Singer-songwriter on stage

Coming Up With Fresh Songwriting Ideas

Here’s a problem that I noticed in my own writing years ago, and I still battle today: Making sure that my newest songwriting ideas don’t sound the same as everything else I’ve written.

I suspect that most songwriters deal with this issue. We all have a kind of artistic “muscle memory” that keeps our fingers moving back to the same melodic shapes on the keyboard or guitar. Melodic shapes are only one part of the problem. You might also find that from one song to the next:

  1. you tend to favour the same tempos;
  2. you tend to favour the same keys;
  3. you find yourself writing about the same sort of thing;
  4. your songs all use a similar overall structure;
  5. you perform your songs using a similar vocal approach and style.

And it’s not easy to fix. You might think, “Just write something different,” but it’s not that easy. The way we write is governed in large part by our past musical experiences, and we all have our favourite go-to sounds and methods. So what do you do about it?


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Everyone has a personal musical style, and it’s not usually a problem. In fact, your sound and style are what helps to build your fanbase. If everything you wrote had a radically different cross-genre sound, you’d be having real problems building on that base.

But there is a way to make sure that your newest music sounds enough like you to satisfy your base without sounding like you’re simply re-doing old songs. Here are four thoughts to ponder for getting the balance right:

  1. Avoid consecutive songs that use the same tempo, key or performance style. This should be every songwriter’s aim. If your new song uses the same key, the same guitar-strumming backing rhythm, and the same tempo, then it almost doesn’t matter how original your melody is: it will sound uncomfortably like your previous songs, and your audience will think they’ve heard it all before.
  2. Listen to music from outside your chosen genre. It’s the best way to increase the pool of creativity from which you pull ideas to write new songs. If you’re not sure what to listen to, simply go to a search engine and type “best country songs”, or “best metal songs.” You’ll get enough music to keep you more than busy.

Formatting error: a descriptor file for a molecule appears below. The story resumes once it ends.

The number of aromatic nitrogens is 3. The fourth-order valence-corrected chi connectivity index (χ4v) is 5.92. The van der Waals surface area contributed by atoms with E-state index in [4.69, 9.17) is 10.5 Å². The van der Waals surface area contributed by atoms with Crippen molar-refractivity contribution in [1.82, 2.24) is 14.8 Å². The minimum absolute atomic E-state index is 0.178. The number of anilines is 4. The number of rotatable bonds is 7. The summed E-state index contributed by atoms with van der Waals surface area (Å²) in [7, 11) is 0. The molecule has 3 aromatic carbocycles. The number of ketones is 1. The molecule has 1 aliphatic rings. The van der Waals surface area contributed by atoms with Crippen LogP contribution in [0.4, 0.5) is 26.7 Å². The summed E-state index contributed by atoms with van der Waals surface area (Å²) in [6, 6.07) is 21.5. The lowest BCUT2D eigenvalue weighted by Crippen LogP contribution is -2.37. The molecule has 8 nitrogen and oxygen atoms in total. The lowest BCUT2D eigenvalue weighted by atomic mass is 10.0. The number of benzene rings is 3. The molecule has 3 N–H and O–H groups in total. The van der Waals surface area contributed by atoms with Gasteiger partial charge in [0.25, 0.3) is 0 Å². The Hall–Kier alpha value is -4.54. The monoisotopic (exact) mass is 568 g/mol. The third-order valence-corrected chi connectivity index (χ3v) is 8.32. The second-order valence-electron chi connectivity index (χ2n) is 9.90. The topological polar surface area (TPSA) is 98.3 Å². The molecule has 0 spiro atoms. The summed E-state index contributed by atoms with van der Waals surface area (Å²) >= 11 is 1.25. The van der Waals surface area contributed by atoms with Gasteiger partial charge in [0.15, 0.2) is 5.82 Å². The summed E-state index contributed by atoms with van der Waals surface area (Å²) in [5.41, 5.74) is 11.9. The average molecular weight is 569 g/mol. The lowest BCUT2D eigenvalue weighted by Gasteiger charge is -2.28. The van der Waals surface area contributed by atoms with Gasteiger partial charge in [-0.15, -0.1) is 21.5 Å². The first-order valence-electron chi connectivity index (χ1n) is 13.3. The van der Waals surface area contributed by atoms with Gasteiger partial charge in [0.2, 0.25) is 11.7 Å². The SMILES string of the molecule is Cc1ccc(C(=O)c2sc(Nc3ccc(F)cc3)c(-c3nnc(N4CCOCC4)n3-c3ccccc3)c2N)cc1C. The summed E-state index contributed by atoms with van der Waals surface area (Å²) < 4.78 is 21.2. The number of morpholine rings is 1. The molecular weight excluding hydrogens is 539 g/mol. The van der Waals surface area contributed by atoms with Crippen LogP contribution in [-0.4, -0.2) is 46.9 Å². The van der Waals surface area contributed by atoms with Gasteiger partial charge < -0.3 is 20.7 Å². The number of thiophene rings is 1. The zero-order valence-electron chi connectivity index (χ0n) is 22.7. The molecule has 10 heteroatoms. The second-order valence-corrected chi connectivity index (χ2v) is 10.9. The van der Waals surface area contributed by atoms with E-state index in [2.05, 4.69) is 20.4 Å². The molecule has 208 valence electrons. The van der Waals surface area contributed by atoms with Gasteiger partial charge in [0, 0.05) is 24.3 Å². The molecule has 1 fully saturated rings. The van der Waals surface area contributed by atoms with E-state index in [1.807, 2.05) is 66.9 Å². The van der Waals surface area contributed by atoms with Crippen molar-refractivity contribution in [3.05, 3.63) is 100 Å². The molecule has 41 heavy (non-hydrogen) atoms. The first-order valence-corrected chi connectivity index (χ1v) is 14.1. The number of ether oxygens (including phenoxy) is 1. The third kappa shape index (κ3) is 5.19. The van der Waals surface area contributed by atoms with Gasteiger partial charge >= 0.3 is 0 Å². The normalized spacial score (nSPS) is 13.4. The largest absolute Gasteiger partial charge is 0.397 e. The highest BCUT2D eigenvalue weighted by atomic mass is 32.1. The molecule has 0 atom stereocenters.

3. As an exercise, try to write a song that sounds like someone else wrote it. Explore different bands or singer-songwriters (Leonard Cohen, Joni Mitchell, Adele, Foo Fighters…) and start writing. As you proceed through your process, keep asking yourself, “What would that songwriter do here in the song). Writing that way gives your creative brain licence to not always return to your own comfort zone, but to think outside the songwriting box. And no, that’s not plagiarizing. You’ll find that no matter what you do, as long as you’re not purposely writing pre-existing melodies or lyrics, it’ll still be you writing. And many famous songwriters actually do this.
  4. Write songs using different instruments as your starting point. If you feel most comfortable using a keyboard, you’re going to find that your fingers keep moving to your favourite positions. That’s a recipe for repetition. So even if you aren’t good with the guitar, pick it up and start noodling. You don’t have to be very good to use it as a tool for songwriting. And you’ll find a whole new set of musical gestures appearing under your fingers. Then move on to mandolin, cello, dulcimer — anything else that keeps your process fresh and new.

Gary EwerWritten by Gary Ewer. Follow Gary on Twitter

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One Comment

  1. My writing obstacle these last several years has been my tendency to write songs about all that gone and going wrong in my life and I’m tired of it. I just write yet another woe-is-me song, and yet all my lyric ideas start with my problems as the premise. One friend suggested I go ahead and write yet another depressing song and then write its opposite. Might give that a try. For me, happy songs have always been so, so hard to write. My quest is to write something like good Vibrations, man, I love that tune.

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